On one of their H2O molecules have students write a ‘-’ sign on the O atom and two tiny ‘+’ signs on the two H atoms. Explain that the positive and negative parts of the water molecule are attracted to the positive and negative parts of the sugar molecules.

    In this activity students act out what we have just learned about by using H2O molecules (represented by students) and sugar molecules (represented by empty shoe/paper boxes).

    Students are going to pretend they are dancing water molecules. Their body will represent the larger O atom and they will hold two paper plates with a big H on each to represent the two H atoms.

    • Where will your positive side be? The front due to the two H atoms.
    • What about your negative side? The body/back representing the O atom.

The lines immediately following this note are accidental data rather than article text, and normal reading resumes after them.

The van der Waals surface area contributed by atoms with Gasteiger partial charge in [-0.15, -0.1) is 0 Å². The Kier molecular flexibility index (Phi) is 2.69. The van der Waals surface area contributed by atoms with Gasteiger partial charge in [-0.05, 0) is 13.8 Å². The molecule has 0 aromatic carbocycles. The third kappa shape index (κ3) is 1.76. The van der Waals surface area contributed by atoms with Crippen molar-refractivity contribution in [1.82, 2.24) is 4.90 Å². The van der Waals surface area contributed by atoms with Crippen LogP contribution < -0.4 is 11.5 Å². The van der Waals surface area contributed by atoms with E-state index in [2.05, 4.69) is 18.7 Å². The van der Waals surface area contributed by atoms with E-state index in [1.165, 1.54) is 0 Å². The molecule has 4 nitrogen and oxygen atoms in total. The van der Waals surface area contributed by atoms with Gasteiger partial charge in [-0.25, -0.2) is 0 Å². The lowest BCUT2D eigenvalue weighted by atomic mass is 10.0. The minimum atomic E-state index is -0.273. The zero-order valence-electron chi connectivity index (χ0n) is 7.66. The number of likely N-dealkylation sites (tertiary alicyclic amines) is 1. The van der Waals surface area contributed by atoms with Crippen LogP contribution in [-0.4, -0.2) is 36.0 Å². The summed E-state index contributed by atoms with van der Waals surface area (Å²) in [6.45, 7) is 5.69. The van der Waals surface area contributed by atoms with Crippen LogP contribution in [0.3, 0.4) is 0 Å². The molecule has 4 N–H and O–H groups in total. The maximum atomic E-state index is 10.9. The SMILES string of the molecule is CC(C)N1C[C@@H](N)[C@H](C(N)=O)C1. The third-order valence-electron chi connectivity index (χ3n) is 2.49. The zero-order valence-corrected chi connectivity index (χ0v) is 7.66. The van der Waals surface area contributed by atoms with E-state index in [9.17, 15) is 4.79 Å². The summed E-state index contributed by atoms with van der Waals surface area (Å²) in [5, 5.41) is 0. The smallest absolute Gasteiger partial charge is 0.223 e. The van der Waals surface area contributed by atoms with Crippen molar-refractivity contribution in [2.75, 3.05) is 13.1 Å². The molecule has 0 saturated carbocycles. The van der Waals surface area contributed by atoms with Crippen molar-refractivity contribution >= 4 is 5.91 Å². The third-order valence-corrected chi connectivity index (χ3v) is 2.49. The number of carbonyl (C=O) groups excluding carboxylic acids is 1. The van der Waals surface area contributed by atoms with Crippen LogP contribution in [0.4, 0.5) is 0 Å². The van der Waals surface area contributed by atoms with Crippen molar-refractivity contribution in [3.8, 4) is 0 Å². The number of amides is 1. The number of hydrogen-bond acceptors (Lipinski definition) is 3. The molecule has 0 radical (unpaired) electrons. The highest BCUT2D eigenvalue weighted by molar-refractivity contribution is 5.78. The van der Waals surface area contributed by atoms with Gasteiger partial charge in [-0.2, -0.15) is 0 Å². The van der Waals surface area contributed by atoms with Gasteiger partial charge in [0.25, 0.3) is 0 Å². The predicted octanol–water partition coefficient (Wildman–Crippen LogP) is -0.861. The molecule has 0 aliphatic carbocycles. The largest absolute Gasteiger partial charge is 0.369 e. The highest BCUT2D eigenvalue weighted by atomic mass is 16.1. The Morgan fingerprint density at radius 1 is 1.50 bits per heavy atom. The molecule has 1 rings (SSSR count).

• Who can tell me what the six empty paper boxes represent? Larger sugar molecules.
    • Now, remember how water molecules behave when they are a liquid. Who can describe how they move? Randomly, when hotter they move faster, but are still close together.

    The following gif shows the random movement of water molecules in a liquid, including when a few molecules turn into water vapour by escaping the liquid surface: 

    Ask students to write a brief sentence on the back of their Investigation Planner describing how molecules move in liquid water. (The water molecules are close together and move randomly throughout the water container. The bounce off one another and the walls of the container. As heat is added, they move faster).

    Now we will look at another digital video animation of sugar dissolving in water:

    • What do the large white hexagonal shapes represent? Large sugar molecules.
    • What shape are the water molecules? Bent.
    • What attracts the water molecules to the sugar molecules? Electrical forces of attraction between the negative and positive parts of the molecules.